Wednesday, October 19, 2016

Recap Wednesday: Supergirl 1.2 "Stronger Together"

(Did you notice the title of this episode? Did you? Did YOU? *koff* You did.)

This episode opens with the DEO running tests on Supergirl’s powers, mostly by shooting missiles at her while she flies. Confession: I will never not wish I could fly when watching a Superman or Supergirl show. That would be my superpower wish 100%. Also, This is not a drill: Alex is walking around in DEO agent gear looking like she owns the place, AND she is acting super proud of her sister, which is cute. I now realize how rare it is to see women acting proud of other women on TV. Which I guess is also sad. But, back to Alex:

Her sister just broke the sound barrier, sir
The point here is that Supergirl is impatient with all of this testing and is pretty confident that she’s ready for the field. She's a HERO dammit, just like Superman!

On cue, Winn calls Supergirl and lets her know that a big fire is happening at the harbor. When she gets there, one of the firefighters tells her that the fire is about to spread to a nearby ship, which is full of oil. He then rather snottily says, “What are you waiting for? Superman would have blown it out by now.” Oh man, fightin’ words.

She immediately begins using her ice breath on it, which is what she thinks Superman would have done, but that makes the fire worse (there is a lesson there, I think). Supergirl then decides to move the ship away from the fire. She does this by flying in front of the ship and ….pulling it away from the dock? (About fifty dudes watch her and you can tell they're thinking, "ACTUALLY, wouldn’t pushing it be easier?") Anyway, she succeeds in pulling the ship away from the dock, but in doing so, splits the ship apart, causing an oil spill. Whooops.

Supergirl (as Kara) then goes to work at CatCo, because all of those shenanigans apparently happened before 9 am. And, we know the exact time because Supergirl's super-hearing picks up Cat Grant muttering to herself in the elevator, "Drunk at 9 am. That's the last time I have breakfast with Ruth Bader Ginsburg." And now, I officially love Cat Grant.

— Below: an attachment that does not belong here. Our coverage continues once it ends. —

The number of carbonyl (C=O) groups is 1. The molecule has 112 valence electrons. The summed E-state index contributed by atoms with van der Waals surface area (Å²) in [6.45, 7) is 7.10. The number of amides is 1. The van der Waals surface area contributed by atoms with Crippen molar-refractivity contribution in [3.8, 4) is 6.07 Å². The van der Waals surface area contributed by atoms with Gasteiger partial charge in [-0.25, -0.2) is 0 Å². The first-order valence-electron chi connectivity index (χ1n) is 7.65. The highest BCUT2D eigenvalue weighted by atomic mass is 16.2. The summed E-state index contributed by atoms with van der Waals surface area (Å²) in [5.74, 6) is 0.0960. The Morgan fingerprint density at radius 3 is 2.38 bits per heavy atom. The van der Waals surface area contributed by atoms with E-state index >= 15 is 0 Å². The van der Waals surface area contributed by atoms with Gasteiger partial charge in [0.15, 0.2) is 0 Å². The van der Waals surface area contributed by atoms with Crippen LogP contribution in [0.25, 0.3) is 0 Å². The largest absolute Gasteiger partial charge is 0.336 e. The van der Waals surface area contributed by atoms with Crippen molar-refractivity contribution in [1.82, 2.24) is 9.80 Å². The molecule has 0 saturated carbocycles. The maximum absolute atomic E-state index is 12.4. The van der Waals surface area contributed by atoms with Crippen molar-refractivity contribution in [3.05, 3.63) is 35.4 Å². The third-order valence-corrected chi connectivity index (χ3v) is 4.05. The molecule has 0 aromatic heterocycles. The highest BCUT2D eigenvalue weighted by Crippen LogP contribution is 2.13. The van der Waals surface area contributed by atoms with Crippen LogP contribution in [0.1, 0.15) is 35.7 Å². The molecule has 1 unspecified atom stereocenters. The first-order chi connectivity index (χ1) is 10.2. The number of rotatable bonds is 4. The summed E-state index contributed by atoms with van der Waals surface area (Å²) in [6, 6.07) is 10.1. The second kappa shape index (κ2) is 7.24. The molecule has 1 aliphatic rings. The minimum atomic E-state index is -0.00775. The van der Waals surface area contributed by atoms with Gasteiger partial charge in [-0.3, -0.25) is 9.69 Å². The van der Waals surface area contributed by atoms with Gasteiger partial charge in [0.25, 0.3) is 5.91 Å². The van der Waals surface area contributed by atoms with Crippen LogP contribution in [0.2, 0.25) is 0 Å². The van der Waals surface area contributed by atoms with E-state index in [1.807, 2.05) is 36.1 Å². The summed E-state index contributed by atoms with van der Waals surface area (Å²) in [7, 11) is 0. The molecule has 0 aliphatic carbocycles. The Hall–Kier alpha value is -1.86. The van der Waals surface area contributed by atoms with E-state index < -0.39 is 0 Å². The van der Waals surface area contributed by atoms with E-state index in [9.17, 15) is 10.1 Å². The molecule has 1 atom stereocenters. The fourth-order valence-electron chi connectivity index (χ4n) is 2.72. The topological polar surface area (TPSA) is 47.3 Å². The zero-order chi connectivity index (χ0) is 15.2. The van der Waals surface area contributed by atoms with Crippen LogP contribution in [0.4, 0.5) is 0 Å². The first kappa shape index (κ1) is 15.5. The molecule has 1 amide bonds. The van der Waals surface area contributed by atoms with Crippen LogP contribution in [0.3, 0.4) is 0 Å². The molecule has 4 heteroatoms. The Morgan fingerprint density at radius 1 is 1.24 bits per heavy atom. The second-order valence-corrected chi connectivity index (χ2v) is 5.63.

I should also mention that when I say Supergirl goes to work as "as Kara," that means she's wearing her "Kara" disguise of glasses and a ponytail. Which, seems fine.

Anyway, some douchey-seeming guy named Maxwell Lord is on a TV screen saying National City doesn’t need this second-rate Supergirl. And then, Cat Grant says they should name her #TerribleGirl instead. Sick burn, Cat. Sick burn. So, it's like the whole city is turning against her already! Cat also demands to her staff that they get her an interview with Supergirl by the end of the week or else. 


A bit later, we’re introduced to this week’s villain. This one is hanging around some sort of chemical plant and he has a gaping Jurassic Park maw of a mouth. (*shrug* I'm here for the feminism, flying, and subtext. Wait what?) 

Back at the DEO, Alex treats Supergirl to an impromptu self-defense lesson in a special room that the DEO built. The room emits kryptonite, which weakens Supergirl, which means Alex is kicking her ass. The lesson is that Supergirl doesn’t have great fighting skills yet. She mostly relies on being stronger than other people, which Alex tells her won’t always work in a fight, because she may fight people stronger than her one day. Supergirl leaves the DEO in a huff. But, as Hank notes, it's a lesson that could save her life one day. (He's right, you know).